There are no "for public use" keys available for free. AACS LA is very strict about payment. They would never allow x264 to release their keys for free (beer and/or speech).
                          For disks that have a BD structure (opposed to BD-R structure), AACS is required. Players are forbidden from playing them, largely because they would be illegal copies in 99.9% of cases. You could try to put a BD structure on a BD-R disk, but the players aren't allowed to play it. On a PC, you could probably get by this, but not on a standalone player.

                          Even if we step outside all of the decryption/encryption talk, all of these processes are heavily patent encumbered. While MPEG-LA hasn't stepped in to stop X264, I think that AACS LA would destroy them. MPEG-LA has an interest to foster the creation of H.264; they lose some money on people using free stuff like x264, but they make more money by the increased use of H.264. Large companies buying licenses are where the money is made. AACS LA on the hand depends on the integrity of AACS to sell its product. If anyone can bypass that, then they are irreparably harmed (and I mean a substantial crack, not individual titles/players). They have zero incentive to give away or allow others to create keys "for public use." It undermines the entire security of AACS. When your entire business model is built on security, you tend to take it very seriously.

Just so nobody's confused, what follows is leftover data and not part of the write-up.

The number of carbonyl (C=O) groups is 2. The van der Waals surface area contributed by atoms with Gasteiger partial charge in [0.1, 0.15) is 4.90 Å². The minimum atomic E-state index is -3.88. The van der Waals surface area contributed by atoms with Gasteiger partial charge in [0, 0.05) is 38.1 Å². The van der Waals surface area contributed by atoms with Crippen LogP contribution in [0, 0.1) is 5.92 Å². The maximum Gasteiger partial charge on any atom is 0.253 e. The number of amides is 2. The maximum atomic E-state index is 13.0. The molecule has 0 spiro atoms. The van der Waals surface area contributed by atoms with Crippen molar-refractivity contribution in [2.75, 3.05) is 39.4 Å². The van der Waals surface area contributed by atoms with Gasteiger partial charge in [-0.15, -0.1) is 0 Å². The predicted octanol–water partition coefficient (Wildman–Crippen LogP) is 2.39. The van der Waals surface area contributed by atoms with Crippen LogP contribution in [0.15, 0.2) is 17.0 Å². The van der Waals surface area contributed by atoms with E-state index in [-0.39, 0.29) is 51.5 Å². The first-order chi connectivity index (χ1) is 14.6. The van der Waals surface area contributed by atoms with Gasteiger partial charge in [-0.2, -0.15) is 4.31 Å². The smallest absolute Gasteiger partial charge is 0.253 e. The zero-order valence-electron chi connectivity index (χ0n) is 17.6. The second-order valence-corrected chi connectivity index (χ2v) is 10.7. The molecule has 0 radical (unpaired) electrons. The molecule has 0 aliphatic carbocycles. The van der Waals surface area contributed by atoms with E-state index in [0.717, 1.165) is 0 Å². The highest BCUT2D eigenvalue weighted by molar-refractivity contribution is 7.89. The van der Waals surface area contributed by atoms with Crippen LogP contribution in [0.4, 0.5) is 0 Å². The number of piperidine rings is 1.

Yes I am positive this will definitely prick up the ears of MPEG-LA and AACS-LA's legal team. If this project really gathers steam, there might be the possibility of the DMCA being invoked to stop this. As we have seen with dvdcss there's a lot of legal precedent out there that can kill this.

                          I'm also sure the encryption will be broken, but at the same time the smart hats at AACS-LA will retaliate with a newer encryption process that would necessitate ALL players to have firmware updates

                          I would not ever hook my player to the internet just for the spooks to update it without warning

                          Comment


                          • #14
                            Originally posted by V!NCENT View Post